East Midlands Ambulance Service - EMAS leads the way on treatment for stroke patients (link)
Patch demonstration (.mxf), 27/05/2015
Interview with Professor Philip Bath and Adam Hayes, stroke survivor (.mxf), 27/05/2015
To view .mxf files, you may need to download VLC for free.
Early use of patch 'could help treat strokes' (link), 27/05/2015
Andy Whittaker's Breakfast Show (link) on BBC Radio Nottingham, 27/05/2015 (recording by Trials Team)
Improving Stroke Outcomes (link), 10/09/2015
For the following video you will need to sign up here: this is free but only registered health professionals (who input the required registration numbers) will be able to view this video.
ENOS trial (link), 10/09/2015: RIGHT-2 is mentioned towards the end.
Determining the feasibility of ambulance-based randomised controlled trials in patients with ultra-acute stroke: study protocol for RIGHT (pdf), 21 September 2012
Feasibility of an ambulance-based trial, and safety of glyceryl trinitrate in ultra-acute stroke: the Rapid Intervention with Glyceryl trinitrate in Hypertensive stroke Trial (RIGHT) (pdf); published in Stroke, 7 June 2013
Glyceryl trinitrate vs. control, and continuing vs. stopping temporarily prior antihypertensive therapy, in acute stroke: rationale and design of the ENOS trial (pdf), November 2006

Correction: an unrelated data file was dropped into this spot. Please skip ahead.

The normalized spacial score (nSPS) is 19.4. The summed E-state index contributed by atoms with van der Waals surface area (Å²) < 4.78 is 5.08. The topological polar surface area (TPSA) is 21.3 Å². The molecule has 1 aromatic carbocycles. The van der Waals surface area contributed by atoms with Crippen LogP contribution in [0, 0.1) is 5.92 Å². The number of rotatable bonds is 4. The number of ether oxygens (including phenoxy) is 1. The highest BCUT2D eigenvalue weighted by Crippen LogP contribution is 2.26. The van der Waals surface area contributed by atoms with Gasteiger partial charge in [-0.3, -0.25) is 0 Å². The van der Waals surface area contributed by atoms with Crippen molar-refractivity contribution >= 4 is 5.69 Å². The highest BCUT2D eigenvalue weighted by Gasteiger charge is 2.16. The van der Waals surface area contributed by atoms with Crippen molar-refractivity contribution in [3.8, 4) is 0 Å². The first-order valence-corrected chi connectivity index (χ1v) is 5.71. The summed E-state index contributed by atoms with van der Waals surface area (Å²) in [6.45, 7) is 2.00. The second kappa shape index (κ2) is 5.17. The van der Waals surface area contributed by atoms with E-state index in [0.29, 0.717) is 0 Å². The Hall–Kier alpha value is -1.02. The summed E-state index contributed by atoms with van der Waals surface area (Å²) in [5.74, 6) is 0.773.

Go to http://right-2.ac.uk/demo/ if you wish to practice data entry etc.
Please note that data entered into this database is not entered into the live trial database and does not contribute to trial data. This database does, of course, replicate and demonstrate the same functions as the main trial database.
You will need the following credentials to log in:
Trial Steering Committee:
Craig Anderson (Sydney, Australia), Eivind Berge (Oslo, Norway), Peter Rothwell (Oxford, UK), Steve Phillips (Halifax, Canada), Else Sandset (Oslo, Norway), Nerses Sanossian (Los Angeles, USA), Jeff Saver (Los Angeles, USA)
Trial Management Committee (Nottingham):
Philip Bath (Chair), Diane Havard (Trial Manager), Harriet Howard (Trial Coordinator), Mark Dixon (National Paramedic), Polly Scutt (Statistician), Jason Appleton (Medic), Nadia Frowd (Outcome Coordinator), Robert Gray (Outcome Coordinator), Christopher Lysons (Outcome Coordinator), Lee Haywood (Programming), Patricia Robinson (Secretary)
Independent Data Monitoring Committee:
Peter Sandercock (Chair; Edinburgh, UK): Kjell Asplund (Umeå, Sweden), Colin Baigent (Oxford, UK)
Independent Events (SAE) Adjudicator:
Sandeep Ankolekar (Birmingham, UK), Marc Randall (Leeds, UK)
Joanna Wardlaw (Chair; Edinburgh, UK): Lesley Cala (Perth, Australia), Grant Mair (Edinburgh, UK)
Eleni Sakka (Edinburgh, UK)
Website/database (Nottingham, UK): Lee Haywood
Imaging (Edinburgh, UK): David Buchanan, Jeb Palmer
For information about how we store, retain, share and manage your personal data for RIGHT-2, please refer to our website privacy notice document.
For information about how we use your personal data for RIGHT-2 in accordance with UK data protection laws, please refer to our data protection supplementary information document.
Written by Philip Bath, last updated by Lee Haywood, 19 March 2019